by Lisette Cheresson
Making New Year’s resolutions is, for some, the toughest part of the holidays. The origin of making resolutions to mark the New Year dates back to the time of Ancient Babylon, when the New Year was celebrated at the vernal equinox. It is thought that the Babylonians made promises (such as to pay off debt or return farm equipment) in order to earn favor with the gods. Today, in a world in which we are constantly bombarded with implorations to be happier, skinnier, prettier, and more productive, resolutions can cause anxiety and feelings of disappointment, thoughts of aging and loss, and lack of self-confidence.
Part of the intention of New Year’s resolutions, however, is to set goals that help us overcome these very feelings. If you’re someone for whom the thought of resolutions has always caused stress, there are several things you can do to change that perception. Goals, in the form of resolutions, can be a great way to keep your life organized and healthy. If you’re considering setting some, here are some things to keep in mind.
Keep it real.
Having a tangible goal—something that can literally be checked off a list—can help to cut down on a lot of the anxiety surrounding resolutions. Rather than your resolution being a vague missive to “lose weight,” for example, set a workout schedule: “On Mondays and Wednesdays I’ll go to the gym.” Don’t just assume your schedule will include your resolutions, either. Pencil them into your calendar. Make resolutions commitments you can check off your weekly to-do list. This not only helps to firm them up, but also provides for a sense of accomplishment once they’re achieved.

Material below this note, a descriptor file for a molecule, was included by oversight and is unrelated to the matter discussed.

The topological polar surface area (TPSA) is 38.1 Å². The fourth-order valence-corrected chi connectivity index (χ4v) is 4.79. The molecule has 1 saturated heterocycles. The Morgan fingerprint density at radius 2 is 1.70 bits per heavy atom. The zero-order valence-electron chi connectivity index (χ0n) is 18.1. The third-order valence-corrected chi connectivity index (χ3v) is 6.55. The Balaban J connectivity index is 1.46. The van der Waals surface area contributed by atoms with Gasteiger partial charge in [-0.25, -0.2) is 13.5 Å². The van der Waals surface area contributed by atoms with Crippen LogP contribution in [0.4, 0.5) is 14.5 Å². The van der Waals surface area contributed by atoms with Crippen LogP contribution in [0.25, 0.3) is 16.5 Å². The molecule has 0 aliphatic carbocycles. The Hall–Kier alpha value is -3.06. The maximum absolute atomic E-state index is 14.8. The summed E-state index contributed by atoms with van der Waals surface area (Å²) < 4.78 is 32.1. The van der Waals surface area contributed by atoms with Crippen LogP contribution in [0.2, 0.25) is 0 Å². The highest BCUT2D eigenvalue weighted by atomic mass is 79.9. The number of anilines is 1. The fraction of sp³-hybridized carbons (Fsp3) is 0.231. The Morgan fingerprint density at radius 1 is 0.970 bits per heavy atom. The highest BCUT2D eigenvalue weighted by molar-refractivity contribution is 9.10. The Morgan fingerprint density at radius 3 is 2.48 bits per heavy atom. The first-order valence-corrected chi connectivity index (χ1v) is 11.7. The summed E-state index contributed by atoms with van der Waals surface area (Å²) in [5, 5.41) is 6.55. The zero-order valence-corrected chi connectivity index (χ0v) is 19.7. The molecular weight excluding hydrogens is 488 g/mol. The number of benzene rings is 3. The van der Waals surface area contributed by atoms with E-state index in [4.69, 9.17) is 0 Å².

Rather than writing a resolution that dictates what you WON’T do (ie: “I won’t have a cup of coffee every morning”), write in the affirmative (ie: “I’ll only have coffee twice a week”). The way you speak to yourself matters. It’s much easier to be negative with oneself than with anyone else—you wouldn’t speak to your children or your friends in “no” terms all the time. Why do it to yourself? By making your resolutions positive, you relieve a lot of the stress that comes from rules and regulations.
Make ‘em short and sweet.
If you’re doin’ it, you’re doin’ it—which is why many people tend to bog themselves down with resolutions in the New Year. Don’t give yourself a massive list of things to keep in mind. Instead, try one serious resolution (“I’ll do a better job being patient, even when my son’s dawdling makes me late”) and one fun one (“I’ll go out—sans kids—with my friends at least once a month”). Once you’ve completed those resolutions, or they’ve become a part of your everyday life, it’s not as if you can’t make new ones. Evoke the Babylonian within and make new ones on the equinox, or mark a birthday with a new resolution if you’ve achieved the one you set at New Year’s.
Resolutions are meant to help with stress—not cause them. Here’s to a 2014 full of low-stress, high-performing, intentional living. Happy New Year!
Krayons & Karma managing editor Lisette Cheresson is a freelance writer, editor, and filmmaker living in New York City. An avid traveler, dirt-collector, composter, hiker, dancer, and lover-of-yoga, Lisette’s work has appeared in Off Track Planet, The Huffington Post, a selection of New York Times books, TheRag literary magazine, and as a Glimmer Train contest finalist. Her films can be watched at www.flyoverpics.com.
Image courtesy of luigi diamanti / FreeDigitalPhotos.net